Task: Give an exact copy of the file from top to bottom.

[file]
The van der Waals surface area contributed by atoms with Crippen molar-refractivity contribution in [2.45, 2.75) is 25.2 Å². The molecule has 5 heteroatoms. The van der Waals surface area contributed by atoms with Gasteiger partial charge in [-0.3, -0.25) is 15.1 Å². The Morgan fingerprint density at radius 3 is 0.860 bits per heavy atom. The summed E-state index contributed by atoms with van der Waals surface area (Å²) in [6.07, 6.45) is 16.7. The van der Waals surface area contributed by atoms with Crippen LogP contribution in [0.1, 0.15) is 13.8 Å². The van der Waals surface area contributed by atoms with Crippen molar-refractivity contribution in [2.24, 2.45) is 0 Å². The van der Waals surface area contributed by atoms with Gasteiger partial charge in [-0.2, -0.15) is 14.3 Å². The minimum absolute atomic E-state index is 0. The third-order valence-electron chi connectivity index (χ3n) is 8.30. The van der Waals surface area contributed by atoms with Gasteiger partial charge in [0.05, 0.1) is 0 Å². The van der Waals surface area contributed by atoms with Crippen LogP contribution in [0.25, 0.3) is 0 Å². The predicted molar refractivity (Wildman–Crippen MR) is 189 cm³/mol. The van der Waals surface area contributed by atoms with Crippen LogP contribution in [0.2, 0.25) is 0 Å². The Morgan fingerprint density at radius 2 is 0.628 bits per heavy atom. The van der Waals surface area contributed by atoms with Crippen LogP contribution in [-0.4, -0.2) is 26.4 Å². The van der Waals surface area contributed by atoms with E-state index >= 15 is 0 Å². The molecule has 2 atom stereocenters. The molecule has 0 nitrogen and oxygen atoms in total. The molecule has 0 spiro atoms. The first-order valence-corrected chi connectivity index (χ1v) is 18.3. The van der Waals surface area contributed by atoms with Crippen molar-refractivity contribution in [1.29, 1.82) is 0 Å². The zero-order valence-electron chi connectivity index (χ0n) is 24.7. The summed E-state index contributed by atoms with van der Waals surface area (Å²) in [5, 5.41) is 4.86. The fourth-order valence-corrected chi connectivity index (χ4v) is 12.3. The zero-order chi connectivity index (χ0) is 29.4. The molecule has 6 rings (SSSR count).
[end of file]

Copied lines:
The van der Waals surface area contributed by atoms with Crippen molar-refractivity contribution in [2.45, 2.75) is 25.2 Å². The molecule has 5 heteroatoms. The van der Waals surface area contributed by atoms with Gasteiger partial charge in [-0.3, -0.25) is 15.1 Å². The Morgan fingerprint density at radius 3 is 0.860 bits per heavy atom. The summed E-state index contributed by atoms with van der Waals surface area (Å²) in [6.07, 6.45) is 16.7. The van der Waals surface area contributed by atoms with Crippen LogP contribution in [0.1, 0.15) is 13.8 Å². The van der Waals surface area contributed by atoms with Crippen molar-refractivity contribution in [2.24, 2.45) is 0 Å². The van der Waals surface area contributed by atoms with Gasteiger partial charge in [-0.2, -0.15) is 14.3 Å². The minimum absolute atomic E-state index is 0. The third-order valence-electron chi connectivity index (χ3n) is 8.30. The van der Waals surface area contributed by atoms with Gasteiger partial charge in [0.05, 0.1) is 0 Å². The van der Waals surface area contributed by atoms with Crippen LogP contribution in [0.25, 0.3) is 0 Å². The predicted molar refractivity (Wildman–Crippen MR) is 189 cm³/mol. The van der Waals surface area contributed by atoms with Crippen LogP contribution in [0.2, 0.25) is 0 Å². The Morgan fingerprint density at radius 2 is 0.628 bits per heavy atom. The van der Waals surface area contributed by atoms with Crippen LogP contribution in [-0.4, -0.2) is 26.4 Å². The van der Waals surface area contributed by atoms with E-state index >= 15 is 0 Å². The molecule has 2 atom stereocenters. The molecule has 0 nitrogen and oxygen atoms in total. The molecule has 0 spiro atoms. The first-order valence-corrected chi connectivity index (χ1v) is 18.3. The van der Waals surface area contributed by atoms with Crippen molar-refractivity contribution in [1.29, 1.82) is 0 Å². The zero-order valence-electron chi connectivity index (χ0n) is 24.7. The summed E-state index contributed by atoms with van der Waals surface area (Å²) in [5, 5.41) is 4.86. The fourth-order valence-corrected chi connectivity index (χ4v) is 12.3. The zero-order chi connectivity index (χ0) is 29.4. The molecule has 6 rings (SSSR count).